Letter

Europeans support a proportional allocation of asylum seekers

  • Nature Human Behaviour 1, Article number: 0133 (2017)
  • doi:10.1038/s41562-017-0133
  • Download Citation
Received:
Accepted:
Published online:

Abstract

What type of common asylum regime would Europeans support? We conducted a survey asking 18,000 citizens of 15 European countries about their preferences regarding different mechanisms for allocating asylum seekers across countries. A large majority supports an allocation that is proportional to each country’s capacity over the status quo policy of allocation based on the country of first entry. This majority support is weakened but persists even among a randomly assigned subset of respondents who were made aware that moving to proportional allocation would increase the number of asylum seekers allocated to their own country. These results suggest that citizens care deeply about the fairness of the responsibility-sharing mechanism, rather than only the consequences of the asylum policy. The findings also highlight a potential pathway towards reform of the Common European Asylum System.

Additional access options:

Already a subscriber?  Log in  now or  Register  for online access.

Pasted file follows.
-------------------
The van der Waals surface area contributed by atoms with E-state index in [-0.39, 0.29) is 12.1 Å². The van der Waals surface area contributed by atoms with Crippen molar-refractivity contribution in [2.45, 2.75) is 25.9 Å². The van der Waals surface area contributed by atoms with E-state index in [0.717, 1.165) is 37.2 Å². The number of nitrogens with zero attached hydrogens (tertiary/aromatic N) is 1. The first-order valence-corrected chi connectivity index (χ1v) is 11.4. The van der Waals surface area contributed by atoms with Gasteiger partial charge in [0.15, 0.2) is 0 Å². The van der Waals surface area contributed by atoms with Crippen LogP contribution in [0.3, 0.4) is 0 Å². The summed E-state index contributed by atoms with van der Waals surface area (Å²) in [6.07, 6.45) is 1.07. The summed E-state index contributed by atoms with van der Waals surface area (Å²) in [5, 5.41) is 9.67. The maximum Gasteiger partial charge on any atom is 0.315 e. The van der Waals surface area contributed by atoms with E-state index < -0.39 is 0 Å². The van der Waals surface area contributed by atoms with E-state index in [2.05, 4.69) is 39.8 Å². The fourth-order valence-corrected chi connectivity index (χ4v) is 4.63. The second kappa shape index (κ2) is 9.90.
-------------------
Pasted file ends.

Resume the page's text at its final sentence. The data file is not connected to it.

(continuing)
References

  1. 1.

    Operational Portal Refugee Situations: Mediterranean Situation (UNHCR, 2016);

  2. 2.

    The Principle of Legal Certainty in EC Law (Kluwer Academic, 2003).

  3. 3.

    & “Dublin II Regulation: Lives on Hold”—European Comparative Report (European Council on Refugees and Exiles, 2013);

  4. 4.

    , & Sharing Responsibility for Refugee Protection in Europe: Dublin Reconsidered (European Council on Refugees and Exiles, 2008).

  5. 5.

    Asylum destination choice. What makes some West European countries more attractive than others? Eur. Union Polit. 5, 155–180 (2004).

  6. 6.

    & Reframing solidarity in europe: frontex, frontiers, and the fallacy of refugee quota. Lancet Public Health 2, e10–e11 (2016).

  7. 7.

    Between interests and norms: explaining burden-sharing in the European Union. J. Refug. Stud. 16, 253–273 (2003).

  8. 8.

    Communication from the Commission to the European Parliament, the Council, the European Economic and Social Committee and the Committee of the Regions: A European Agenda on Migration (European Commission, 2015);

  9. 9.

    Burden-sharing during refugee emergencies: the logic of collective versus national action. J. Refug. Stud. 11, 396–415 (1998).

  10. 10.

    Public goods theory and the provision of refugee protection: the role of the joint-product model in burden sharing theory. J. Refug. Stud. 16, 274–296 (2003).

  11. 11.

    & The myth of free-riding: refugee protection and implicit burden-sharing. West Eur. Polit. 29, 351–369 (2006).

  12. 12.

    Public Attitudes Toward Immigration in the United States, France, and Germany (Cambridge Univ. Press, 2000).

  13. 13.

    Threatened by diversity: why restrictive asylum and immigration policies appeal to Western Europeans. J. Elect. Public Opin. Parties 15, 21–45 (2005).